The swamp, the eternal swamp, had been drained in its deepest fastness; but, how?—how? He gazed about, perplexed, astonished. What a field of cotton! what a marvellous field! But how had it been saved?
He skirted the island slowly, stopping near Zora’s oak. Here lay the reading of the riddle: with infinite work and pain, some one had dug a canal from the lagoon to the creek, into which the former had drained by a long and crooked way, thus allowing it to empty directly. The canal went straight, a hundred yards through stubborn soil, and it was oozing now with slimy waters.
He sat down weak, bewildered, and one thought was uppermost—Zora! And with the thought came a low moan of pain. He wheeled and leapt toward the dripping shelter in the tree. There she lay—wet, bedraggled, motionless, gray-pallid beneath her dark-drawn skin, her burning eyes searching restlessly for some lost thing, her lips a-moaning.
In dumb despair he dropped beside her and gathered her in his arms. The earth staggered beneath him as he stumbled on; the mud splashed and sunlight glistened; he saw long snakes slithering across his path and fear-struck beasts fleeing before his coming. He paused for neither path nor way but went straight for the school, running in mighty strides, yet gently, listening to the moans that struck death upon his heart. Once he fell headlong, but with a great wrench held her from harm, and minded not the pain that shot through his ribs. The yellow sunshine beat fiercely around and upon him, as he stumbled into the highway, lurched across the mud-strewn road, and panted up the porch.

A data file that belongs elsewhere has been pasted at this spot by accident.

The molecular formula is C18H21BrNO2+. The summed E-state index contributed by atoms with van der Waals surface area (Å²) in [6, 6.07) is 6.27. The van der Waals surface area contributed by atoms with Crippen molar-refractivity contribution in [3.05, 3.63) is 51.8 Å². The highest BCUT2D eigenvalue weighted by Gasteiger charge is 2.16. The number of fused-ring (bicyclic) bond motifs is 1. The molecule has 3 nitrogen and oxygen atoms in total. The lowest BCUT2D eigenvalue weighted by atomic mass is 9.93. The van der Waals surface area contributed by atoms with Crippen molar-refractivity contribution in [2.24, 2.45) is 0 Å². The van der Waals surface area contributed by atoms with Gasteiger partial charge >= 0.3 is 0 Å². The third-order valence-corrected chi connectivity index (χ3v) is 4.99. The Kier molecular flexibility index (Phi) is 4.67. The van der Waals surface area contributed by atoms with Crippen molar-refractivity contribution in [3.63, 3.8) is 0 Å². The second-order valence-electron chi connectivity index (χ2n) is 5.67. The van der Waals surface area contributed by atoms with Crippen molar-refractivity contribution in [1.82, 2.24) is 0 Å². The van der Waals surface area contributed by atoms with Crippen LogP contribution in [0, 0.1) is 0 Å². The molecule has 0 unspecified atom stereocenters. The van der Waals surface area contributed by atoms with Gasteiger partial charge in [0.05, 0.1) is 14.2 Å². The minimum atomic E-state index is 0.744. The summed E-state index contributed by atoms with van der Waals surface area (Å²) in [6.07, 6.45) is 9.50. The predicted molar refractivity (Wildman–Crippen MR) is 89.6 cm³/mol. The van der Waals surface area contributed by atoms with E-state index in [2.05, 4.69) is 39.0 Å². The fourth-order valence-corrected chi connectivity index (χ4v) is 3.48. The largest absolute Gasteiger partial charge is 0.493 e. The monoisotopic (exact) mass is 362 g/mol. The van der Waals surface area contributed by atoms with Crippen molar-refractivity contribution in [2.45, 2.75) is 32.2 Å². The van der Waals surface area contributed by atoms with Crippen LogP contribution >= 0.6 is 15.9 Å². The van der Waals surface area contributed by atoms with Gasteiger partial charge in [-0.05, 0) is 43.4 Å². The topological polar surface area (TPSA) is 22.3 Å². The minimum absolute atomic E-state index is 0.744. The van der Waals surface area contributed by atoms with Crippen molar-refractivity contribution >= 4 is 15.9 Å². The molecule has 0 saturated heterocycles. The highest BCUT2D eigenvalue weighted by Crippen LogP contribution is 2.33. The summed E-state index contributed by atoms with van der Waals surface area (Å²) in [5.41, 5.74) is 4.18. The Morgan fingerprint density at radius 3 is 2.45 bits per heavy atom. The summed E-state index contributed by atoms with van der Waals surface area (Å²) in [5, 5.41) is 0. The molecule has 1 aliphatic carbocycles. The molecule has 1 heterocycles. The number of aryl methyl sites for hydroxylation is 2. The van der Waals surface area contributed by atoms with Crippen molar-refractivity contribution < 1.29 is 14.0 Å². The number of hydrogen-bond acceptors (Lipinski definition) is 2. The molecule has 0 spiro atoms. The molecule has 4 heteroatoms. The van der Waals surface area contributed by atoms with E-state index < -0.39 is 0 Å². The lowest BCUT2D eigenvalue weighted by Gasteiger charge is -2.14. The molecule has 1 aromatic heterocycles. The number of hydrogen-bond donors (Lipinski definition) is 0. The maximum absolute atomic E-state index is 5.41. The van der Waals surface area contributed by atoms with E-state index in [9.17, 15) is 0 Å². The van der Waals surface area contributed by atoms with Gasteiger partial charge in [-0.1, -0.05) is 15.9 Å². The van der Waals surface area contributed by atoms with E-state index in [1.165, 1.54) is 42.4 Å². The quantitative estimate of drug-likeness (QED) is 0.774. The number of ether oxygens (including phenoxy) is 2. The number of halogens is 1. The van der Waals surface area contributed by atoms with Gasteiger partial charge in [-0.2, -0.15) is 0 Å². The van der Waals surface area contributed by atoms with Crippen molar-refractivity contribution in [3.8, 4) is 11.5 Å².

“Miss Smith—!” he gasped, and then—darkness.
The years of the days of her dying were ten. The boy that entered the darkness and the shadow of death emerged a man, a silent man and grave, working furiously and haunting, day and night, the little window above the door. At last, of one gray morning when the earth was stillest, they came and told him, “She will live!” And he went out under the stars, lifted his long arms and sobbed: “Curse me, O God, if I let me lose her again!” And God remembered this in after years.
The hope and dream of harvest was upon the land. The cotton crop was short and poor because of the great rain; but the sun had saved the best, and the price had soared. So the world was happy, and the face of the black-belt green and luxuriant with thickening flecks of the coming foam of the cotton.
Up in the sick room Zora lay on the little white bed. The net and web of endless things had been crawling and creeping around her; she had struggled in dumb, speechless terror against some mighty grasping that strove for her life, with gnarled and creeping fingers; but now at last, weakly, she opened her eyes and questioned.
Bles, where was he? The Silver Fleece, how was it? The Sun, the Swamp? Then finding all well, she closed her eyes and slept. After some days they let her sit by the window, and she saw Bles pass, but drew back timidly when he looked; and he saw only the flutter of her gown, and waved.